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Indirect Democracy

Exploring the Aspects of Indirect Democracy and its Pros and Cons

The free modern world has largely accepted indirect democracy as a great form of government. Here, we try to understand some important aspects of this form of democracy, along with its advantages and disadvantages.
OpinionFront Staff
Last Updated: Jun 3, 2018
The study of democracy is very important. After all, it is a form of government where people rule themselves, unlike a monarchy or dictatorship. In the past century, democracy has evolved drastically with ideologies such as communism, socialism, and capitalism being integrated into the system. Broadly speaking, as a form of government, it can be classified into two types namely: indirect and direct democracy. The meanings of these two types is quite simple and a direct democracy involves the vote of people in all legislative matters, policies, and all important decisions. In contrast to that, an indirect form of democracy is where people elect their leaders to the legislative bodies, and the entire legislative body takes all the decisions, makes policies, and laws on the behalf of the people and society. Such a democracy is often also known as a representative democracy.

What is Indirect Democracy?

An indirect or representative democracy has been the most popular government by far. In fact, it is more popular than direct democracy. As mentioned above, it consists of a society which elects its leaders and representatives to a legislative body. This legislative body makes laws, forms policies, takes decisions, and runs or operates the nation. The people's role comes in only during the elections. The mix of a greater executive power and the immense trust of the people on the shoulders of the legislature, have proved to be the driving power of the success of the economy. Some prominent examples include United Kingdom, United States, India, Israel, etc.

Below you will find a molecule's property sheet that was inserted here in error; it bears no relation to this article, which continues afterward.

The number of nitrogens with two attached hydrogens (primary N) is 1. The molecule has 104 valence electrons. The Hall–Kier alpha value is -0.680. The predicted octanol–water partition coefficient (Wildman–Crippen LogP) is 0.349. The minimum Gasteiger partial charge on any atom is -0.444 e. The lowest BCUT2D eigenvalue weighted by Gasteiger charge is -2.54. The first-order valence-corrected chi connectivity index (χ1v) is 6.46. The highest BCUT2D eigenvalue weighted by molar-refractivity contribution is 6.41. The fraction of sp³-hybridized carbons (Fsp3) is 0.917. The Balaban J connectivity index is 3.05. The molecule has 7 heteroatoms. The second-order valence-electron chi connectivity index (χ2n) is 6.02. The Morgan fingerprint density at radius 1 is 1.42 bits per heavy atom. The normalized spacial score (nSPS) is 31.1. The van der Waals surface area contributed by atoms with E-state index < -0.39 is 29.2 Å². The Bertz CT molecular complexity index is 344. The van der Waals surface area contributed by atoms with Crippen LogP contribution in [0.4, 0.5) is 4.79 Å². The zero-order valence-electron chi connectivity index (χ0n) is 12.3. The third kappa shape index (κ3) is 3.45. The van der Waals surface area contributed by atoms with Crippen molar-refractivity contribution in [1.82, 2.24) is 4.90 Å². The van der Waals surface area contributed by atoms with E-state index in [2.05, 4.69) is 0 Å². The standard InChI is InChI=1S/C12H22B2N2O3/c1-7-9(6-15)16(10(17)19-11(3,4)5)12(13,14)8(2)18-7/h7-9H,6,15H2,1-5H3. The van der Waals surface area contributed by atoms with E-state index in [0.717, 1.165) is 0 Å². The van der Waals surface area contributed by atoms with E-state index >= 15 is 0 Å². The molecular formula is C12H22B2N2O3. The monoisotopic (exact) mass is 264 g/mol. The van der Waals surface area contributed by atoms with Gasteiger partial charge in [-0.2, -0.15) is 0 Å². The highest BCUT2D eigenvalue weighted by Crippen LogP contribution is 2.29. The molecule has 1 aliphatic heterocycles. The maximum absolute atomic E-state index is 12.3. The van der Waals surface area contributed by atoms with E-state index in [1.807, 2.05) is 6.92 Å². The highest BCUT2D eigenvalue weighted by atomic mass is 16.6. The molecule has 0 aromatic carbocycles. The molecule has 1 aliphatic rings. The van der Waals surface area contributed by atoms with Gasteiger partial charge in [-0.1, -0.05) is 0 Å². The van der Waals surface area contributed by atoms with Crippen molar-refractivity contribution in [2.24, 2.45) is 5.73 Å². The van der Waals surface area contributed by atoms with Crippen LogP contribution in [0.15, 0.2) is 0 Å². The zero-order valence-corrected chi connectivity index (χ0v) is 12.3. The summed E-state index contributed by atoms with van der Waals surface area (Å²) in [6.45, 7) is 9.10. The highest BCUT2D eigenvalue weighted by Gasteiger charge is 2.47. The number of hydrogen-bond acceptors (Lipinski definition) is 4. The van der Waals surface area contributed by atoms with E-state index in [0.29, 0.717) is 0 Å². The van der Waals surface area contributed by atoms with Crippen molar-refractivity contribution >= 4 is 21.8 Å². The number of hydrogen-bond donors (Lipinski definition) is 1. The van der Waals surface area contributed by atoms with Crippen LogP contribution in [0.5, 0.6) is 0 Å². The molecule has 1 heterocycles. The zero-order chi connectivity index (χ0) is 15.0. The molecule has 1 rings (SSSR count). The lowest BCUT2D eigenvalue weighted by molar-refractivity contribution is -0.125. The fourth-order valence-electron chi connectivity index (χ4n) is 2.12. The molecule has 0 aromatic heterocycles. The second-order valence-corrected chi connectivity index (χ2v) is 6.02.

The people's participation is thus a bit lesser, as compared to that in direct democracy. In some nations, people and governments have made efforts to fuse together the direct and indirect forms of democracy, wherein the people can initiate laws, appeal to the government, or suggest reforms. Though the executive power has been maintained with the government and legislature, the idea has proved to be a success in several situations. Switzerland and Ancient Athens are some direct democracy examples.

Pros and Cons of Representative Democracy
There's quite a debate regarding the pros and cons of the indirect form of democracy. Take a look.

Pros
  • One advantage is a great executive legislative body that is largely controlled by the constitution and laws of the nation. High priority decisions, laws, and policies are formulated and executed very effectively by this legislative body.
  • Apart from that, legislative bodies which comprise several members, chosen by people, tend to have an ability to take well-balanced decisions, especially when it is an emergency.
  • Since all the different factions of the society are sufficiently represented, the sense of democracy is fulfilled.
  • The law of a representative democracy always tends to be highly just and well-balanced towards the society.
Cons
  • One of the biggest disadvantages is that there is a huge risk of inefficiency and corruption.
  • Underrepresentation of minorities is another great risk.
  • In several cases, legislative bodies of a representative democracy have taken wrong decisions.
No form of government is perfect, and there are going to be times when even the disadvantages might get highlighted. The best form of a democracy is the one which is dynamic, and changes according to the need of time, by accepting the ideas and ideologies from other forms of governance.